Proposed improvements and funding for Ronceverte’s sewer lines discussed at public meeting

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By Peggy Mackenzie

The monthly Ronceverte City Council meeting was preceded last Monday by a public meeting at 6:30 p.m. for a discussion on the proposed improvements to the sewage collection system.

The meeting took place at Ronceverte City Hall and was attended by Dunn Engineering consultants Fred Hypes and Eric Hartwell in addition to several members of the council and City Manager Reba Mohler.

“Much of the system,” Hypes said, “…was built over 100 years ago.” There’s a lot of wear and fragility with the clay pipes in use at that time, which encouraged clogging and conversely, water leakage, he said.

This phase of the project is expected to cost approximately $4.5 million. The improvements are anticipated to be funded by a combination of grant and loan funds that will be provided by the WV Department of Environmental Protection Clean Water Revolving Fund, the USDA-Rural Development, HUD-Small Cities Block Grant and/or the WV Infrastructure and Jobs Development Council.

“Because of where your rates are, the funding sources we would normally recommend looking at would be a debt forgivable loan from the DEP of $1 million, a $1 million grant from the Infrastructure and Jobs Development Council and then an application for grant and a little bit of loan funding through USDA,” Hypes said. If the grant funding comes through as expected, a majority of the project would be funded and any increase to sewer rates would be limited. The council and Mayor David Smith indicated they would be in favor of the funding arrangements, giving Hypes and Hartwell a tentative go-ahead, pending formal approval at the next council meeting.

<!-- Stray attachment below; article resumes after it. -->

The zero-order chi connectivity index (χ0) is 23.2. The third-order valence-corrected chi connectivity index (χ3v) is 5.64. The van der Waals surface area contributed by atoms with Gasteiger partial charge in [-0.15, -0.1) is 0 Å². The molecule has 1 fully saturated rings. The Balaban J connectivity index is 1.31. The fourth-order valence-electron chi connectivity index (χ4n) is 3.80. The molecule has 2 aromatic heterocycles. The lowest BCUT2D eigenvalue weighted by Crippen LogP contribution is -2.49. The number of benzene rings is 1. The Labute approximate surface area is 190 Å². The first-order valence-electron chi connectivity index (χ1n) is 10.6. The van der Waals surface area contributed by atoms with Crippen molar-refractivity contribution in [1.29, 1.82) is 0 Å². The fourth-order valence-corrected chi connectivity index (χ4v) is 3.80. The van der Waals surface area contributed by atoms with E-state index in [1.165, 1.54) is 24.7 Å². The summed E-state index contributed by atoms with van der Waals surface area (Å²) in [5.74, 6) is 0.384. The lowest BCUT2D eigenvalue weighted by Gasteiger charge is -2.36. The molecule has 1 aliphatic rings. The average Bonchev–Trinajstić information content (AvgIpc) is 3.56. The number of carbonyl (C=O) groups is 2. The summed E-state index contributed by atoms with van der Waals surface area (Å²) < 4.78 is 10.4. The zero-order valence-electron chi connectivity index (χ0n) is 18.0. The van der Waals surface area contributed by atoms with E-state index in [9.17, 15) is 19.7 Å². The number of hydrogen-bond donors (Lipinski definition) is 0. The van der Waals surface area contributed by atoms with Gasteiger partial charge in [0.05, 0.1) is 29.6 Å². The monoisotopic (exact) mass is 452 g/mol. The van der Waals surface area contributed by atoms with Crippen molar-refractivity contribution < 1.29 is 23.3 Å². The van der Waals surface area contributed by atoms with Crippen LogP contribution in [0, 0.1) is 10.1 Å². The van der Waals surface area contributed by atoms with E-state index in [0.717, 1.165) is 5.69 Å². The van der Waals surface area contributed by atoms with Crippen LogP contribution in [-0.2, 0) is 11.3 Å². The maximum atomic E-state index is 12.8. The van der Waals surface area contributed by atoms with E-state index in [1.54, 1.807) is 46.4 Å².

A map of the city’s streets demonstrated where the city’s most damaged sewage lines are located. Ronceverte is divided into upper, main and lower sections. The primary areas for replacement are situated in lower Ronceverte, or that portion of the town that’s commonly referred to as “the flood zone.” Repeated river flooding over the years has left lower Ronceverte vulnerable to river water infusion and backed up sewage lines. Upper Ronceverte, while newer, is also scheduled for sewage line replacement and will include about 65 manhole access points this time around.

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In other business, the city council agenda included a first reading to consider annexation of 6.332 acres located behind the Ronceverte Elementary School. The property owner approached the city requesting annexation to bring the property into city limits and to provide access from Dawkins Lane onto Davis Stuart Road. A second reading and public hearing will be held at the Jan. 6, 2020 council meeting.

Council also approved a first reading to consider adopting changes to Chapters 3 and 5 of the state code for the municipality to comply with state, federal and building regulations. The second reading and public hearing will also be held at the January meeting.